This is where the Greenhill Seltzers grants have gone.
Kia Ora my name is Blake!
I’m a Marine Science MSc student at The University of Otago, working with the Tawaki Project, to study the endemic and nationally vulnerable Fiordland Crested Penguin.
My research is based in the incredible Doubtful Sound. I’m looking at the foraging ecology of several penguin colonies that use the fiords abundant marine ecosystem in the middle of winter, to breed and raise chicks among the moss-covered boulders and temperate rainforest of Fiordland. Little is known about the foraging behaviour of Tawaki and what environmental factors influence this. I plan to use accelerometers, GPS loggers, video loggers and stable isotope analysis to understand diving behaviour at sea and habitat use of Doubtful Sound Tawaki.
Fiordland is arguably New Zealand’s most pristine coastal environment and it plays an important role as a climate refuge as the sea around New Zealand changes.
We know from previous studies in the South Island that human-caused
impacts lead to changes in the distribution and composition of kelp
For instance, with higher fishing pressure and sedimentation into coastal areas, some species of kelp become less/more common and overall kelp production is affected. As a result, changes occur across the entire food-web, all the way up to the fishes we catch.
My Master’s project seeks to understand the mechanisms that drive these changes in kelp forest food webs. In particular, I will focus on the epifauna (the small invertebrate marine life that lives on kelp) and how their abundance and role in the food-web changes under different impacts.
Epifauna may be a key group connecting the productivity from kelp and animals further up the food-chain, eating organic matter from kelp and then being eaten by small fish or other animals. If we can decipher these food-web links and how they change under stress, we can implement effective conservation, management, and restoration actions.
My name is Colleen Lumnah.
I’m pursuing an MSc in Marine Science at the University of Otago and I’m super passionate about preserving marine mammal populations.
My research is hoping to shed light on how the habitats of different marine mammals have changed in Antarctica over time. Commercial whaling and hunting has decimated a lot of extraordinary populations and my research could reveal some profound patterns of population recovery in the remote and unforgivable habitats of Antarctica.
I will be using new technology which can sequence DNA shed by animals into their environment in the form of fluids, hair follicles, or skin cells, etc. Instead of using traditional water samples, I’ve been granted the opportunity to test this technology on samples of Antarctic sea sponges dating back to the 1950’s.
Sea sponges are filter-feeders, meaning that they absorb water to eat the tiny organisms living in it. This project could unlock a time capsule of super old DNA, showing the world how the habitat ranges of different marine mammals have changed in Antarctica over time.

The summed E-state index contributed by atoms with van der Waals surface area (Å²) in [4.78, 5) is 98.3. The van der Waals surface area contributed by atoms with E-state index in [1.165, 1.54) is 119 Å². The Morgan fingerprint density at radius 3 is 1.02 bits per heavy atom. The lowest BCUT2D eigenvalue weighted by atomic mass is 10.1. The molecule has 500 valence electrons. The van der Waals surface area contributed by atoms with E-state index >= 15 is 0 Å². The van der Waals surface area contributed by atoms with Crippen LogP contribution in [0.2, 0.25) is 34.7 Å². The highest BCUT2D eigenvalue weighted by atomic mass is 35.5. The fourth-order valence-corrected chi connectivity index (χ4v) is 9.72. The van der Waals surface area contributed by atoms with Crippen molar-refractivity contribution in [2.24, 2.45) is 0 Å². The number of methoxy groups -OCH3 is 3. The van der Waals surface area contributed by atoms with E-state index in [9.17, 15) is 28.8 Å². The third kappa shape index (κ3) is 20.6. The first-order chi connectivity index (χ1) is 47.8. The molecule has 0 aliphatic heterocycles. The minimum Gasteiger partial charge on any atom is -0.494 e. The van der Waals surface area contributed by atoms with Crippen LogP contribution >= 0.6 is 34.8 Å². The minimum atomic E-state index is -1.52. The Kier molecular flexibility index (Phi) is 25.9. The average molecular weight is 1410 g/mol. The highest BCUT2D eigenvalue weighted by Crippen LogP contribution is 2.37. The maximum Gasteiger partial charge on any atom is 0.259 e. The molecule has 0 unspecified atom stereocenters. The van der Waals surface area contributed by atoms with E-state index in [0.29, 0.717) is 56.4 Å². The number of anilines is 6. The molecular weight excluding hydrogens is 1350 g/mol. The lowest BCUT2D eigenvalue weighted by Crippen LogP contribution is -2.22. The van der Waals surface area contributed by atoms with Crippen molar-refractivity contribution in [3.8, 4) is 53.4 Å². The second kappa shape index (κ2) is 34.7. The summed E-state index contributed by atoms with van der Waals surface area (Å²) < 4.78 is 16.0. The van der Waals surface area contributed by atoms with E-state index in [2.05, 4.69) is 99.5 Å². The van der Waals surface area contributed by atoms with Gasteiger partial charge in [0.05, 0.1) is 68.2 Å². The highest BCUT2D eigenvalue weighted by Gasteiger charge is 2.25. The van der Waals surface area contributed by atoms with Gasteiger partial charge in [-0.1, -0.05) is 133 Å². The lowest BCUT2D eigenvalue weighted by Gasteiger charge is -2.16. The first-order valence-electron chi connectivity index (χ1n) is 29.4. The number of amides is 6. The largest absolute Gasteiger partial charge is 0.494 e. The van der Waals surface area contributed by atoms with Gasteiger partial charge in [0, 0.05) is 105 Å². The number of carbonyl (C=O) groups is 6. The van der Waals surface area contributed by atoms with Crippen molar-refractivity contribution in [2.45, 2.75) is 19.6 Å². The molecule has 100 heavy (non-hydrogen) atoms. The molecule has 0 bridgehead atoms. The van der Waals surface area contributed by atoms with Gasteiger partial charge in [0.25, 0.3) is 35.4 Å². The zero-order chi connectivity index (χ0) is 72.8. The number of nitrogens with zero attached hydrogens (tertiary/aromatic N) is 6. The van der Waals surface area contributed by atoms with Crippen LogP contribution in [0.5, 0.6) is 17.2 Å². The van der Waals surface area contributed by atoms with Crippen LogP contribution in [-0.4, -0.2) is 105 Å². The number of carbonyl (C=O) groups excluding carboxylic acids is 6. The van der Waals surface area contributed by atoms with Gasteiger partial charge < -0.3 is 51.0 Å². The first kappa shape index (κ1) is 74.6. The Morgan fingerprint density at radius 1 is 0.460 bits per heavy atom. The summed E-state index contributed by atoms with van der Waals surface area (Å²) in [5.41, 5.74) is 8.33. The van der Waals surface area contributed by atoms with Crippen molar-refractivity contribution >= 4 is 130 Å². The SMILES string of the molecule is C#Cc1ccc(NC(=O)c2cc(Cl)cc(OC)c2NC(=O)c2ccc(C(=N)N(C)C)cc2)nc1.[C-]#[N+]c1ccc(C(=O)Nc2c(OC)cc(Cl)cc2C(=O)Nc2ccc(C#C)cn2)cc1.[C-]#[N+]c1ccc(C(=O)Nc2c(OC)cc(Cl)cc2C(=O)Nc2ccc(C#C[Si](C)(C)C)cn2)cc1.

Blue Cradle was born in April 2020, during the Covid-19 pandemic
lockdown in New Zealand.
It came from the idea that the ocean is not only bearing the brunt of the climate and biodiversity crises, but it is also a fundamental solution to our problems. Through research, education, and by communicating these solutions, we are participating in the scaling of the sustainable, regenerative blue economy.
It is essential to seize this historic opportunity to invest in ocean science and research. Only then, can we truly secure a safe and healthy future for the next generations
Hi there, my name is Immy Ashley!
I am a PhD student at Victoria University of Wellington, where I work within the marine symbiosis and coral reef biology lab. My research aims to understand how specific molecular activities underpin the symbiosis between the coral host and its intracellular dinoflagellate symbionts, microscopic algae that photosynthesise and provide the coral with nutrients. The symbiosis is the foundation of the coral reef ecosystem and understanding how it works is important to develop conservation strategies.
For my research I cultivate, and study anemones called ‘Aiptasia’ in a laboratory setting. These anemones serve as a model organism for the coral-algae symbiosis, enabling me to develop cutting edge molecular methods needed to answer my research questions. Thanks to the Greenhill Seltzer grant I can extend my research into an ecological context by applying the same research techniques to reef-building coral species surrounding the Heron Island field station in Australia. This will significantly enhance the global relevance and impact of my research.
Corals form the basis of coral reef ecosystems, a vital habitat for over 25% of marine organisms, whilst covering less than 1% of the seafloor. Besides their importance as biodiversity hotspots, coral reefs dissipate wave energy, protecting coastal communities and providing these communities with an estimated US$9.8trillion in goods and services. The importance of these ecosystems in providing food and income sources for fringing nations cannot be overlooked, including our neighbours across the South Pacific. This research will help in the understanding of the molecular pathways crucial in a healthy coral reef ecosystem, enabling us to better protect and preserve this vital ecosystem for generations to come.